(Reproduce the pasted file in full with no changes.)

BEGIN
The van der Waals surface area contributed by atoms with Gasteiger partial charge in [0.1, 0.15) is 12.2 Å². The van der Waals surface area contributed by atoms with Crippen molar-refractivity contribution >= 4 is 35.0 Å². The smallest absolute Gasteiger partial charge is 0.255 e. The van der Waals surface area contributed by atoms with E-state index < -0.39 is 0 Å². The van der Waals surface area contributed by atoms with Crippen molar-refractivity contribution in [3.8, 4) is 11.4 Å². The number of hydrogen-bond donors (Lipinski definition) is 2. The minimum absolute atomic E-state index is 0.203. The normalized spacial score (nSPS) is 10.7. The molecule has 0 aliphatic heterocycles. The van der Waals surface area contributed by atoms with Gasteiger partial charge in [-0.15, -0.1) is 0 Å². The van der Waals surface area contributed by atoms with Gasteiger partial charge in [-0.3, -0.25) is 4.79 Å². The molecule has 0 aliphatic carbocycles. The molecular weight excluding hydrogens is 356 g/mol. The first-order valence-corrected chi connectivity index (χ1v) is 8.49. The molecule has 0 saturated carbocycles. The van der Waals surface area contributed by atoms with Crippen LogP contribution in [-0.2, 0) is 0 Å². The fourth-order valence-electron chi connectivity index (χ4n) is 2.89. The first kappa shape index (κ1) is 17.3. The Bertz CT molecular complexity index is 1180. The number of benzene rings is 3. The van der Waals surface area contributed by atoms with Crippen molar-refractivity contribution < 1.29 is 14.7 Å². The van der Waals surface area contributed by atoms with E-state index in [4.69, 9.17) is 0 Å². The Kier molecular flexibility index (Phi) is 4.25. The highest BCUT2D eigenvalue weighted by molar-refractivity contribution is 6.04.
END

The van der Waals surface area contributed by atoms with Gasteiger partial charge in [0.1, 0.15) is 12.2 Å². The van der Waals surface area contributed by atoms with Crippen molar-refractivity contribution >= 4 is 35.0 Å². The smallest absolute Gasteiger partial charge is 0.255 e. The van der Waals surface area contributed by atoms with E-state index < -0.39 is 0 Å². The van der Waals surface area contributed by atoms with Crippen molar-refractivity contribution in [3.8, 4) is 11.4 Å². The number of hydrogen-bond donors (Lipinski definition) is 2. The minimum absolute atomic E-state index is 0.203. The normalized spacial score (nSPS) is 10.7. The molecule has 0 aliphatic heterocycles. The van der Waals surface area contributed by atoms with Gasteiger partial charge in [-0.15, -0.1) is 0 Å². The van der Waals surface area contributed by atoms with Gasteiger partial charge in [-0.3, -0.25) is 4.79 Å². The molecule has 0 aliphatic carbocycles. The molecular weight excluding hydrogens is 356 g/mol. The first-order valence-corrected chi connectivity index (χ1v) is 8.49. The molecule has 0 saturated carbocycles. The van der Waals surface area contributed by atoms with Crippen LogP contribution in [-0.2, 0) is 0 Å². The fourth-order valence-electron chi connectivity index (χ4n) is 2.89. The first kappa shape index (κ1) is 17.3. The Bertz CT molecular complexity index is 1180. The number of benzene rings is 3. The van der Waals surface area contributed by atoms with Crippen molar-refractivity contribution < 1.29 is 14.7 Å². The van der Waals surface area contributed by atoms with E-state index in [4.69, 9.17) is 0 Å². The Kier molecular flexibility index (Phi) is 4.25. The highest BCUT2D eigenvalue weighted by molar-refractivity contribution is 6.04.